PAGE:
Honda CB750 – History of the World’s First Superbike
Nowadays, when somebody mentions the term “superbike”, the first motorbike models that might spring to mind include the Suzuki GSX-R 1000 K5, Kawasaki ZX-10R, Honda Fireblade, Yamaha YZF-R1, Aprilia RSV-R, or if you’re feeling a little more old school, the Suzuki Hayabusa GSX 1300R. But before any of these powerful two-wheelers took to the streets, there’s one bike that paved their path and ushered in the age of the superbike – the Honda CB750.
So what made this particular motorcycle so revolutionary, and why do bike enthusiasts still clamour to get their hands on this classic model? Read on to uncover the origins of the world’s first superbike.
Honda CB450: The Predecessor
In many ways, the ongoing development and future of motorcycles in the 1960s hinged on the U.S. market. At the time, the majority of imported motorbikes came from Britain, with models such as the Triumph Bonneville proving particularly successful. Despite Honda exporting a majority of its Japanese-built motorcycles, they did not create any large-displacement bikes until 1965, when the Honda CB450 was born.
While the 450-cc bike generated reasonable sales, it was never considered a major product in America, with U.S. riders favouring responsive torque performance over superior speed. Tasked with helping Honda make its mark in the U.S., developer Yoshido Harada was told by American Honda staff in 1967 that “bigger was better”.
Designing the First Superbike
Initially developing a 650-cc to meet the demands of the American market, Harada received a reliable tip that the Triumph team were preparing a 3-cylinder 750-cc high-performance bike. Taking this information on board, the specification of Honda’s next motorcycle was confirmed, and by February 1968 designs commenced on what would become the Honda CB750 FOUR.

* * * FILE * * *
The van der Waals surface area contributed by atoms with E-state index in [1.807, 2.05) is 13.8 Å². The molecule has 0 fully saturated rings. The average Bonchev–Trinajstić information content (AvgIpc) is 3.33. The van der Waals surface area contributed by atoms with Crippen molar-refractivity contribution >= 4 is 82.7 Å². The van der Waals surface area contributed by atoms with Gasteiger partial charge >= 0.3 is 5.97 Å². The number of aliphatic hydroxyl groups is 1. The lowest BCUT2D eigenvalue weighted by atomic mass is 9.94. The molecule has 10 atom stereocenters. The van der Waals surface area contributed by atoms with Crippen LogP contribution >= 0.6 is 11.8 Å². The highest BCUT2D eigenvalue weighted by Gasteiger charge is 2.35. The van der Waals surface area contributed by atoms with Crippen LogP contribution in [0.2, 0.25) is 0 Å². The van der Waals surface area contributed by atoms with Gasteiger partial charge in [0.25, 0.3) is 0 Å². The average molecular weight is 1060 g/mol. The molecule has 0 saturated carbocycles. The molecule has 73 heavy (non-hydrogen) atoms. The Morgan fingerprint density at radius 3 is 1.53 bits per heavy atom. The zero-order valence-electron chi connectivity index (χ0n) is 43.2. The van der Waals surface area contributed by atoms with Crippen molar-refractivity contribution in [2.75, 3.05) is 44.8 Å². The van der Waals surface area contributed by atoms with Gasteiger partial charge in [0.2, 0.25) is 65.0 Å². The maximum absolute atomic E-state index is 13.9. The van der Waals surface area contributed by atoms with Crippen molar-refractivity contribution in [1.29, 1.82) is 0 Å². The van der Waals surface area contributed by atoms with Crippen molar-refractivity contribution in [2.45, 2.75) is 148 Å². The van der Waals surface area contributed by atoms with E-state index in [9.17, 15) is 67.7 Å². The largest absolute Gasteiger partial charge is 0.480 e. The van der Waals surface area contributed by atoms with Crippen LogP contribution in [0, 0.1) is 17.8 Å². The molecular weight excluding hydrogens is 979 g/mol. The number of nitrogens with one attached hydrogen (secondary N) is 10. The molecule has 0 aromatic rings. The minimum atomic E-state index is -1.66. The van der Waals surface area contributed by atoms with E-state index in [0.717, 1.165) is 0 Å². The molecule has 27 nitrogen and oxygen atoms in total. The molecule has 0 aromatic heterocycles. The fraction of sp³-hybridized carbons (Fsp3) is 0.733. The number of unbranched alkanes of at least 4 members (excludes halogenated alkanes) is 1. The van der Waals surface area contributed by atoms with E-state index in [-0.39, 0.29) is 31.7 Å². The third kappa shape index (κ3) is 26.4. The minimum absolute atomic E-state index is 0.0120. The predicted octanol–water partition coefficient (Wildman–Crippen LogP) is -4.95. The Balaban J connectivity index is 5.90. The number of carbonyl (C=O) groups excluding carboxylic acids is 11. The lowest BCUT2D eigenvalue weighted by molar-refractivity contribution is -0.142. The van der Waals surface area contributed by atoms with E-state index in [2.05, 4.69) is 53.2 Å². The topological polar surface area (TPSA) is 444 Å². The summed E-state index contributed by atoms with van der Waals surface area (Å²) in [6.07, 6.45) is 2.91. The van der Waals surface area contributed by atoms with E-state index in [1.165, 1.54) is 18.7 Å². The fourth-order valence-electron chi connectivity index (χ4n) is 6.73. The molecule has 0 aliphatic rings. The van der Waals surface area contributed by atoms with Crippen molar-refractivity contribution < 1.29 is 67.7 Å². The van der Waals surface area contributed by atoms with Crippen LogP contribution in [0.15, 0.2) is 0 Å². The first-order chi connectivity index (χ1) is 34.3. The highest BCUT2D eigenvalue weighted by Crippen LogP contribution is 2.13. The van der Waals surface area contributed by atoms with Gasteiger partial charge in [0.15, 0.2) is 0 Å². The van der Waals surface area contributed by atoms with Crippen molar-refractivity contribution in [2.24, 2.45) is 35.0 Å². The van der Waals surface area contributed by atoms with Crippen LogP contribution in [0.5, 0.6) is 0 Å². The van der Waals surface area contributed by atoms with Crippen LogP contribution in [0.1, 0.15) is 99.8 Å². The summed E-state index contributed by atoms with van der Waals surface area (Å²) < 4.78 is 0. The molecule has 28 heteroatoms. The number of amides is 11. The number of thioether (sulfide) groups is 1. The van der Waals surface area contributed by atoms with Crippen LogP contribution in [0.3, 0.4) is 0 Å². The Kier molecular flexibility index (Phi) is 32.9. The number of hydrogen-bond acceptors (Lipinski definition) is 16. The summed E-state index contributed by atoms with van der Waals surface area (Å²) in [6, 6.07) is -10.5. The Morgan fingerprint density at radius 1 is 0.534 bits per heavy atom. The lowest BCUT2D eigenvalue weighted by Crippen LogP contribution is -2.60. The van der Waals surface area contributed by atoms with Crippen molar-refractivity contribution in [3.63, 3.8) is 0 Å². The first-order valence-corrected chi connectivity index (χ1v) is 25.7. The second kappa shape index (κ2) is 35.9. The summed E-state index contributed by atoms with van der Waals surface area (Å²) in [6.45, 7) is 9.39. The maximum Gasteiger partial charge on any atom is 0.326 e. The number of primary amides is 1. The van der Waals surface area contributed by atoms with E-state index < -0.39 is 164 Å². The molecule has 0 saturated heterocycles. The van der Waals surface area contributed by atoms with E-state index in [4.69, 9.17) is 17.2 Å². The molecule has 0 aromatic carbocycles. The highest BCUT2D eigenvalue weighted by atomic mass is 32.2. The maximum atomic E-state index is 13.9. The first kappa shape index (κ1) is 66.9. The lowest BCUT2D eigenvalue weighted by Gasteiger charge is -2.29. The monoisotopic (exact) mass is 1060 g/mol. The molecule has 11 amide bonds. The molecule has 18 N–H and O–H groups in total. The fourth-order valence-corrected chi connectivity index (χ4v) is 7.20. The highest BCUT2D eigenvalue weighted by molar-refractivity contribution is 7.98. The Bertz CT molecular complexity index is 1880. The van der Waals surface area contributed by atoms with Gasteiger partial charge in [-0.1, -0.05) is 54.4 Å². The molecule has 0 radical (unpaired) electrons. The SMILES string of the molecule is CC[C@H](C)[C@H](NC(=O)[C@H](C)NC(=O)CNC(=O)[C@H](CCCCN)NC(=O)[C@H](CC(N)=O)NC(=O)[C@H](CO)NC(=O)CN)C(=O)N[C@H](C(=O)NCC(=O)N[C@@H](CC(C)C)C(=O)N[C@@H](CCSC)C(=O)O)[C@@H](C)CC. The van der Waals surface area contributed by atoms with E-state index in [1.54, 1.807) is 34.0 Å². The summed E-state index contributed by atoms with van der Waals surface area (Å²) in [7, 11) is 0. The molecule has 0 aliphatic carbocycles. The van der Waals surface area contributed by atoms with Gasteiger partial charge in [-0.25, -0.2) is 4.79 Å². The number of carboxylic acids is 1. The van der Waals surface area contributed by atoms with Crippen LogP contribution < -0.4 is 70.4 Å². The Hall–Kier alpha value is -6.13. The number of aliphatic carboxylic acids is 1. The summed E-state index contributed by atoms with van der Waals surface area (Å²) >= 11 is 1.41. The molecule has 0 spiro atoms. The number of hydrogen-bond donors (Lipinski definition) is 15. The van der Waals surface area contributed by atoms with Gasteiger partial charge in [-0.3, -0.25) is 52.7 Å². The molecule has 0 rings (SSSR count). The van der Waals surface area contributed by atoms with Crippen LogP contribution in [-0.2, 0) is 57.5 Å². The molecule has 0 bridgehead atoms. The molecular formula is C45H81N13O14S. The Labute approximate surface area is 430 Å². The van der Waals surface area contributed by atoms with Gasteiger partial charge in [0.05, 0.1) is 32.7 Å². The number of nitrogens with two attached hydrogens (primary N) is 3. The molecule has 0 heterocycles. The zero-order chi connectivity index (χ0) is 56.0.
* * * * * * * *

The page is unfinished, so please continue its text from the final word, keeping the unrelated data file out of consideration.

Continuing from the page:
Up against tremendous competition from the likes of Harley-Davidson, BMW, and Triumph, the Honda team put their focus on volume, quality, safety, comfort and performance. They introduced the 4-cylinder, 4 muffler engine so that riders worldwide would associate the bike with the magnificent performance standards demonstrated by the machines of the Grand Prix.
With the clock ticking, engineering goals were introduced to ensure a smooth collaborative process between the production team and design engineers. Some of these targets included:
- Develop a reliable brake system which was resistant to high loads
- Cut down rider fatigue by reducing noise and vibration
- Maintain stability for high-speed highway riding (140-160 km/h)
- Extended service life for every bike, allowing for simple servicing and periodic maintenance
- Develop original designs that could be easily mass produced, using the best, latest technologies and materials available
By introducing new computer systems, development was streamlined and the above requirements and more were met, reducing the mass production time of the Honda CB750 FOUR.
Birth of the Superbike Godfather
The Honda CB750 was finally released in America in 1969, with a retail price of $1,495 – well below the $2,800 to $4,000 price tag of current large motorbikes being sold in the U.S. Such was the success of the CB750’s release that, though an initial 1,500 yearly units were forecast for production, this swiftly leapt to a monthly figure, and later increased to a whopping 3,000 units per month.
After its launch, the Honda CB750 fast became a favourite in America, Japan, and indeed the rest of the world, and to this day it remains high on many “best of” motorbike lists. With its four-cylinder, single overhead cam, it remains a classic ride, and bikes continue to garner high sale and auction prices today due to their historical significance and limited availability.
What is your favourite motorbike? Does the Honda CB750 rank in your top 5 bikes? Share your own motorcycle stories with us in the comments; we’d love to hear from you!